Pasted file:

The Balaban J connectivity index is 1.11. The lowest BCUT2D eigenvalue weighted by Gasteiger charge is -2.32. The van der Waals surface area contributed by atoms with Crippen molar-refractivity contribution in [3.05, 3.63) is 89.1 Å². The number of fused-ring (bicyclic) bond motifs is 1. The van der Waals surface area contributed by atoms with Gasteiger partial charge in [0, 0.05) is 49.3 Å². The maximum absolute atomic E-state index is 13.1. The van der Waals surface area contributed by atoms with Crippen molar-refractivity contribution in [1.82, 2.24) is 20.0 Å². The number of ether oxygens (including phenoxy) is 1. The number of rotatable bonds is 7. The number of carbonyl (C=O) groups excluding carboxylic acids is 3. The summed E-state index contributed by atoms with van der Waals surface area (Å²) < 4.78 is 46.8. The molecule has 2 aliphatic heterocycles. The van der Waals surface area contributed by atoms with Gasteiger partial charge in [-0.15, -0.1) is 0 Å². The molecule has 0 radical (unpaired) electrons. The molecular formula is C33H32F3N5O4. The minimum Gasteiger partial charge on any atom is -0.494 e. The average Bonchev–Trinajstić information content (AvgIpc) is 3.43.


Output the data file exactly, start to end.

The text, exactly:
The Balaban J connectivity index is 1.11. The lowest BCUT2D eigenvalue weighted by Gasteiger charge is -2.32. The van der Waals surface area contributed by atoms with Crippen molar-refractivity contribution in [3.05, 3.63) is 89.1 Å². The number of fused-ring (bicyclic) bond motifs is 1. The van der Waals surface area contributed by atoms with Gasteiger partial charge in [0, 0.05) is 49.3 Å². The maximum absolute atomic E-state index is 13.1. The van der Waals surface area contributed by atoms with Crippen molar-refractivity contribution in [1.82, 2.24) is 20.0 Å². The number of ether oxygens (including phenoxy) is 1. The number of rotatable bonds is 7. The number of carbonyl (C=O) groups excluding carboxylic acids is 3. The summed E-state index contributed by atoms with van der Waals surface area (Å²) < 4.78 is 46.8. The molecule has 2 aliphatic heterocycles. The van der Waals surface area contributed by atoms with Gasteiger partial charge in [-0.15, -0.1) is 0 Å². The molecule has 0 radical (unpaired) electrons. The molecular formula is C33H32F3N5O4. The minimum Gasteiger partial charge on any atom is -0.494 e. The average Bonchev–Trinajstić information content (AvgIpc) is 3.43.